Mark McMorris – RBC Olympian, 7-time X-Game champion, and exemplary Avioner (adventurous, authentic and undeniably cool) reveals how he feeds his need to travel
Cultural exploration. Limitless adventure. Joyful discovery. Those of you who love to travel, to go beyond your borders (yet, at the same time, go deeper into your own backyard), you are a true traveller and these words are a part of your language. And for true travellers, the need to feed your wanderlust is a part of who you are.
Taking in the sights, then going further–the history, the locals, the traditions, immersing yourself in the who, what, why and how of where you are, in the moment. A moment that will last a lifetime in your memories. The tastes, the smells, the sounds of where you are fuel the passion for discovery of a new destination, or a more meaningful rediscovery of a timeless favourite place, somewhere you’ll return again and again. We have a name for these travellers–we call them Avioners.
One of these Avioners is Mark McMorris, an RBC Olympian (he captured bronze at the 2018 Winter Games) and seven-time X-Game champion. “In my opinion, a traveller is much more about adventure than a tourist,” Mark says. “A tourist will go to the sights and sounds that are most popular and that most people would tell them to see. A traveller is someone who is going to try and find the unknown.”
We asked Mark to share with us how he feeds his need for travel through exploring and supporting the local community of a new destination, with a dose of foodie fun thrown in–and how you can, too.
Where do I start, if I’m heading somewhere totally new?
Mark McMorris: “If I’m going somewhere totally new, what I would do to have the best experience is to talk to the locals. Locals always point you in the right direction.” Stay among the locals. Avioners go local by renting a resident’s house or apartment via Airbnb or another homestay service, and exploring the neighbourhoods and cafés for a homegrown perspective, including the best places are to eat. “When I’m seeking out the best food I can find in a new place, I definitely try to ask the locals. All my best adventures start with a connection through friendships created with the locals. You have to start with the real interactions before you resort to the Internet.”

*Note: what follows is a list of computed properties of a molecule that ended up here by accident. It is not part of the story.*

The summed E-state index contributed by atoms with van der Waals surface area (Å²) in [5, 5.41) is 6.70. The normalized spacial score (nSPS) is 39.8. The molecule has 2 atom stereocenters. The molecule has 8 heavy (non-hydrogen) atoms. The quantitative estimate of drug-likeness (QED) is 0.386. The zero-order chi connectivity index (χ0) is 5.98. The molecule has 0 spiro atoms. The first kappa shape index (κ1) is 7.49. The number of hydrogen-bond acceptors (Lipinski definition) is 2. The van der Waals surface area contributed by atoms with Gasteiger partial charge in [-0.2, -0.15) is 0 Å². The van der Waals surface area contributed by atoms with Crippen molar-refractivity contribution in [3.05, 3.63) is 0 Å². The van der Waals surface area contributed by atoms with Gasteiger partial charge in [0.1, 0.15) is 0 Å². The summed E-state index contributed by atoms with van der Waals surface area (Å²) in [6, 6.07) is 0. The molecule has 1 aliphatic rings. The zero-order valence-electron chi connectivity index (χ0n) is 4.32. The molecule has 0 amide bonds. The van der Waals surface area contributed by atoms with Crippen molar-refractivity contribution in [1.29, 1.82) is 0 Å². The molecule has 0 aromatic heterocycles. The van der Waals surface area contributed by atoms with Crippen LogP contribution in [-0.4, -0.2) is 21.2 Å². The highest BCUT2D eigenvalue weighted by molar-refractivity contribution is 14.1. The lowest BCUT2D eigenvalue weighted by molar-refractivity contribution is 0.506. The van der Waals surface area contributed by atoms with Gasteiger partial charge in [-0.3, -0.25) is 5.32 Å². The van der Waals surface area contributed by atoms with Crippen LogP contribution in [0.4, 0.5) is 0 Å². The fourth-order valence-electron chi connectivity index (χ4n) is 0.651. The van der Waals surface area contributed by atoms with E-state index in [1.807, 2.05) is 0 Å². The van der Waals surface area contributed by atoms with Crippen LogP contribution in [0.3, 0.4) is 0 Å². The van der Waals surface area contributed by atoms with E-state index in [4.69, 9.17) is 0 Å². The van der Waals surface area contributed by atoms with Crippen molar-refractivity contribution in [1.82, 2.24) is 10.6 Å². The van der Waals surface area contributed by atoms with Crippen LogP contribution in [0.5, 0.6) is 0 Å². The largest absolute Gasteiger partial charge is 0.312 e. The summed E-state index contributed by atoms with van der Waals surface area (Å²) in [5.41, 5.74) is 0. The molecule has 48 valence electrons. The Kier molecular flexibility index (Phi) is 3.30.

So, for you, food plays a huge role in experiencing new cultures and new places.
Mark McMorris: “I think one of the most fulfilling things when you travel to a new place is finding good food. One of my best food memories is from when I was in Davos, Switzerland, and I ate ostrich for the first time. They brought it out on this hot rock and you had to cook it yourself. I was actually surprised by how much I liked it, and it was fun to cook.”
For Mark, experiencing a new destination through its cuisine is also a major mood booster. “Certain food just makes you happy! My all-time favourite is Spaghetti Bolognese. Now when I travel, I always try and find the best Italian food… because who doesn’t love to eat Italian food?”
If it’s about authentic experiences, how can I take a bit of that home with me?
Mark McMorris:“Whenever I go to really cool villages around the world, especially in Europe, I always like to get an authentic little keepsake that I take back home with me.” In Aspen, McMorris discovered a local milliner, a hat maker who uses a unique technique to ensure quality and fit: it involves lighting the hat on fire! Shopping locally is another great way to get to know the culture. Night markets where you can hone your haggling skills, custom boot shops to get your cowboy on, arts and craftspeople who share their family’s time-honoured traditions and skills–when you travel like an Avioner, it’s almost unlimited what you can bring home with you